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Rant – An all-purpose procedural text engine (github.com)
302 points by sansnomme 11 days ago | hide | past | web | favorite | 33 comments

I was expecting to find a reference in the comments to Baba https://github.com/Lokaltog/baba-core#readme and its [in]famous example https://git-man-page-generator.lokaltog.net

This would be a cool addon into a Unity C# game, easily spin up some procedural dialog by NPCs, have some rhyming characters, spit out some 'clues' in their rhymes then save those as text variables and store them in the environments puzzle as solution pieces. Kind of dehumanizing though for the game, like sucking out the soul.

That's the way the heart of games like Event[0] or Façade works.

This is really a fun library to play with! :)

I've just written a little post about using Rant in Python if someone doesn't want to go into C#.


Excellent post, I was looking for something in python.

Reminds me of polygen (Italian) https://polygen.org/it/manuale

I'm reading the replies here trying to ID the one generated by Rant.

Really neat. This is something I wouldn’t even know to look for as a library.

Nice! Let’s write some Twitter bots with that...

I made a random sentence generator in Python about 10 years ago. It doesn't have any kind of pattern control (totally random), but it has different lists of nouns, verbs, adjectives, etc, and outputs grammatically correct sentences. I might steal some ideas from this, if I ever get around to working on it again.

I've looked for this and never found the right search term. Nice!

Likewise, I can't identify the search terms to find a library for extracting data from a text corpus - e.g. to identify addresses, dates, names, phone numbers. Does one exist?

I've smashed together a few regular expressions to brute-force it, but the accuracy is very low.

Loosely you're talking about named entity recognition/extraction (strictly you might not include addresses etc under this definition who but who cares). You might get some mileage out of tools like:


Stanford NER is very powerful. If you dont want to mess around with Java, there are also Python libraries that do this very effectively and easier to get started on (e.g. NLTK or Spacy). A high level intro for both with code snippets - https://towardsdatascience.com/named-entity-recognition-with...

This looks great! Is there anything similar available in other languages?

BTW if the author is about, there's a broken link at the bottom of the homepage, to https://berkin.me/rantdocs

There's a few natural language generation frameworks out there. I came across this one for Java a few years ago:


Fixed. Thanks for pointing it out.

How I wish this was in C.

could ahead of time compile it to a native dll and pretend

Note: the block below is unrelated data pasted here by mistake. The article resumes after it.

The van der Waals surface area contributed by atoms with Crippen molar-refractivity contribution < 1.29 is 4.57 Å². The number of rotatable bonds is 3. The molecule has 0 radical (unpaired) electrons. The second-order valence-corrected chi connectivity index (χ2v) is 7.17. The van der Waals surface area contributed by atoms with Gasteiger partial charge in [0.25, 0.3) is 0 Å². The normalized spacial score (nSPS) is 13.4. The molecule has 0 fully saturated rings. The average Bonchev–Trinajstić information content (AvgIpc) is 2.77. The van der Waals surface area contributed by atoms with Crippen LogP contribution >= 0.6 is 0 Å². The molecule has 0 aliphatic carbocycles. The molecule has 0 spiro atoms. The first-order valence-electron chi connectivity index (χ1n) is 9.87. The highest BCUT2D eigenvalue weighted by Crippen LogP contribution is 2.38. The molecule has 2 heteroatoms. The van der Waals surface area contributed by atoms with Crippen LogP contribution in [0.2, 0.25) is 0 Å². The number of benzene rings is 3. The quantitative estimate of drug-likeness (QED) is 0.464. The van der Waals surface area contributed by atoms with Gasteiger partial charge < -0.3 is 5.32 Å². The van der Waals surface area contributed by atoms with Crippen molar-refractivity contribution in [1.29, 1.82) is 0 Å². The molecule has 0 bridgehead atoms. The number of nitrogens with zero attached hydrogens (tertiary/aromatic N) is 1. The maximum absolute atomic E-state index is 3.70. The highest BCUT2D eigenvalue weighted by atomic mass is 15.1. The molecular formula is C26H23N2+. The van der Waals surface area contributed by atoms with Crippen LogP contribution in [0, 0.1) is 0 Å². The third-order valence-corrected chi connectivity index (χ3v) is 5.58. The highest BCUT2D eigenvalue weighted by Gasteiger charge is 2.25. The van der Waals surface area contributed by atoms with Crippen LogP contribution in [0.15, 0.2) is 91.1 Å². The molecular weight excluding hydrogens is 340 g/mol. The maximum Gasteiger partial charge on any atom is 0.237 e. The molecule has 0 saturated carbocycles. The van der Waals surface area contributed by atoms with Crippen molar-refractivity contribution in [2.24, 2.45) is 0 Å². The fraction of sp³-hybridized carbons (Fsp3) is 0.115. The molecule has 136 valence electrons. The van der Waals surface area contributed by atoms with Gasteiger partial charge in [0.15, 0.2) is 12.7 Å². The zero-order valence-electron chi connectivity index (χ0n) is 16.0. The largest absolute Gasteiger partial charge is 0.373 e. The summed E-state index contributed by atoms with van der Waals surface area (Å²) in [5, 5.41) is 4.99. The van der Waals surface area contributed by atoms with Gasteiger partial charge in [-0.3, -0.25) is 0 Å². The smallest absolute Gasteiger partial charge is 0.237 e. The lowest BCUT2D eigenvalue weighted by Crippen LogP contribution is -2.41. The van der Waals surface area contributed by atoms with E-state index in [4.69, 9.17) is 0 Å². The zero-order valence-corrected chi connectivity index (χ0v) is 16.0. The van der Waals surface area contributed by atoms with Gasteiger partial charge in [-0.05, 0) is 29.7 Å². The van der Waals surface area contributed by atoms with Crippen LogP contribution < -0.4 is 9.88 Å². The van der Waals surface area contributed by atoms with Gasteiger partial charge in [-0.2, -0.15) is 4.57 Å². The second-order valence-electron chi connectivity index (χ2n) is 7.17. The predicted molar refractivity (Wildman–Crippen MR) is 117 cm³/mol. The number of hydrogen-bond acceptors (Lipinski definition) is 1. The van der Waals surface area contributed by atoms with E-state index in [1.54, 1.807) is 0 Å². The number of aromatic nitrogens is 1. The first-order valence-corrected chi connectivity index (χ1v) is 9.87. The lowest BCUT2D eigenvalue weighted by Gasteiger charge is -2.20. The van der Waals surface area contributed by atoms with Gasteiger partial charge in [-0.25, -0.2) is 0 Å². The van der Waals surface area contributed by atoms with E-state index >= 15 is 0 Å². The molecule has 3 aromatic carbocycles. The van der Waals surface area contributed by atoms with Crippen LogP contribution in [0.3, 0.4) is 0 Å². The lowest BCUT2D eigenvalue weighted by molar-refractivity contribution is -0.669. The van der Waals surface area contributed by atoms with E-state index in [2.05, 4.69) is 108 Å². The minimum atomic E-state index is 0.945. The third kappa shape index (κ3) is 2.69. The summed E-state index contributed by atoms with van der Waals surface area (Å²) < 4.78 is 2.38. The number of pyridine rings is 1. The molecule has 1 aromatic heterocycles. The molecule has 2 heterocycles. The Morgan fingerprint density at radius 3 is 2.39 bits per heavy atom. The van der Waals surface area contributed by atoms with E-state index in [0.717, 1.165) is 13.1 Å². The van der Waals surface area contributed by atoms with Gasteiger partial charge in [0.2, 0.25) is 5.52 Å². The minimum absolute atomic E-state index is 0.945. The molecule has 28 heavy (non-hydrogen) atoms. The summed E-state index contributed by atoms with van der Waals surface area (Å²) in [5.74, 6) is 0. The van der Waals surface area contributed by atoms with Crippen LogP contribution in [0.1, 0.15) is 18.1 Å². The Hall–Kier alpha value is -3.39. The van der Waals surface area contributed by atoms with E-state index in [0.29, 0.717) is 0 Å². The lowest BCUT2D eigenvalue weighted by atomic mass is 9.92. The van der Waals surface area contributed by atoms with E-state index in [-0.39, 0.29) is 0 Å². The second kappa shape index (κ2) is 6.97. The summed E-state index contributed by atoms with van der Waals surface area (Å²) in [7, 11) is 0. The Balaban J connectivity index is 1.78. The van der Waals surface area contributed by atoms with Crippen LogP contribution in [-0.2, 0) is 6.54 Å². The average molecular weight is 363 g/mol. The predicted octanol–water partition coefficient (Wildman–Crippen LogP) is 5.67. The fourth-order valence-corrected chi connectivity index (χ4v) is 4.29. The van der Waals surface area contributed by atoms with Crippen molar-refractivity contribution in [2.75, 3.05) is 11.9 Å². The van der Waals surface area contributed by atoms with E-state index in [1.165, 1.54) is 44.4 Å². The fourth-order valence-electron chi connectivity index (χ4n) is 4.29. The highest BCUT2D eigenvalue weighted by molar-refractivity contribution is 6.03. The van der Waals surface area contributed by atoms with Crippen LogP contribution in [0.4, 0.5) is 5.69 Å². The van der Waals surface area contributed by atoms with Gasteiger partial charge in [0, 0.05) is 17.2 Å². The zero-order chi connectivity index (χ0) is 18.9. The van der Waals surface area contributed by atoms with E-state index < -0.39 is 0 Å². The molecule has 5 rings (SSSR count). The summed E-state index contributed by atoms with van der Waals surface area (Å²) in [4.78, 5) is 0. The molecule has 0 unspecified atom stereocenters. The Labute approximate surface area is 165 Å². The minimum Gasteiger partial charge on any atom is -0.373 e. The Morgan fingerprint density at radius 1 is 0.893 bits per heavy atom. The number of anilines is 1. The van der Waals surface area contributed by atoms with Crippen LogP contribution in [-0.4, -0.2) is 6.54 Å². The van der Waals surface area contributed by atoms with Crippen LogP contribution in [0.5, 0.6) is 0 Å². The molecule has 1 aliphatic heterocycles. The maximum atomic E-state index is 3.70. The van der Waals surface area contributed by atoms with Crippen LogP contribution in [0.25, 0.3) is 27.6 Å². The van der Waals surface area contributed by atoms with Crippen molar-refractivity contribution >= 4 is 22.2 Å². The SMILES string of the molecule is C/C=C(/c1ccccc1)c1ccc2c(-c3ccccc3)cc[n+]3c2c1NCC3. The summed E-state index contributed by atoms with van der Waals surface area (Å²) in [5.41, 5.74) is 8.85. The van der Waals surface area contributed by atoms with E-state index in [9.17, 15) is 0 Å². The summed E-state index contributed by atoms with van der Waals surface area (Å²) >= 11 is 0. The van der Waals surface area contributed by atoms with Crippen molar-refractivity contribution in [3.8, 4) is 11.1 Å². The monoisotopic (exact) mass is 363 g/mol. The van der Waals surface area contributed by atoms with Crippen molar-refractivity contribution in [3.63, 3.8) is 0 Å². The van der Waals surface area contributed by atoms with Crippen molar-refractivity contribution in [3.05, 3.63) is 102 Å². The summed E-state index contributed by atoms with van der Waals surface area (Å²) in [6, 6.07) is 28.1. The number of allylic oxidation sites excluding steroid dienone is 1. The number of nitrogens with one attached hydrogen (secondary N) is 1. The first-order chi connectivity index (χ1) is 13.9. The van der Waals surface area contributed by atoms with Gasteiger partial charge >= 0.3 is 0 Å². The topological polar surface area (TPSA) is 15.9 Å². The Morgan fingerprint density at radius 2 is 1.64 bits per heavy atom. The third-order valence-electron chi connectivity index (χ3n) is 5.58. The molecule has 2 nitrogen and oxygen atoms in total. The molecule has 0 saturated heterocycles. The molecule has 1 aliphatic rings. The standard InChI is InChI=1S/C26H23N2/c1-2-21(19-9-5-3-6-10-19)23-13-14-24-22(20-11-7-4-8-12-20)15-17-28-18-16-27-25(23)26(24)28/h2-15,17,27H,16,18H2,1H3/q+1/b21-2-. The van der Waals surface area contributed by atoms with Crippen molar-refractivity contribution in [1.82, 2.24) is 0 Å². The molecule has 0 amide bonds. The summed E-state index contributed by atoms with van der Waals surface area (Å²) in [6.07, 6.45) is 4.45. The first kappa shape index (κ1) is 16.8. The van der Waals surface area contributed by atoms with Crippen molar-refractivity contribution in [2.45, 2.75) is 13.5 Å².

Oh? Friend, may you link me to wherever I can learn more about this? I wanted this in C, so that I could bind it to Crystal [1].

[1]: https://crystal-lang.org

Funnily enough, there was a procedural text generation system in Cambridge (Phoenix) back in the day called... RANT.

There was also one called TOAD which was more venerable and popular. Anyone posting word salad was inevitably accused of using TOAD’s output.

I used this a while back when I was researching a way to help people with macular degeneration. I'd created some visual distortions which could be applied to a VR headset (if you had eye-tracking information) which I hoped would improve reading ability in MD patients. I used Rant to generate some random text in Unity and then measured how reading speed varied.

Rant dev here-- Wow! This has to be the most interesting use case I've heard of in a while.

This reminds me of an unrelated C program called "rant" from 30+ years ago:


Sounds like a fun personal project, but looks like another esoteric language no one will use.

Download link on website busted for me. Hugged to death? Getting BlobNotFound.

It's just a rabbit!

> It has been refined to include a dizzying array of features...


this is a topic related to spintext, which is a technique for spam-filter avoidance.

But, why?

This is the most hilarious package. Can't wait to try it out!

I was bored of regular expressions anyway

AAaaaaand it still looks like a machine code, not human readable code:

[rs:10;\s]{[rn]. - what is this?

::&a> ?? what is a? what is $?

Hi, most of this is shorthand for either several functions or functions with longer names. For example, [rs:10;\s] is the same as [rep:10][sep:\s].

The last example is used to synchronize results between dictionary queries. This particular one is short for "output the same word as any other query to this table with the match ID 'a'."

In retrospect it was a poor decision to use shorthand forms in prominent example snippets, and I'll consider revising them.

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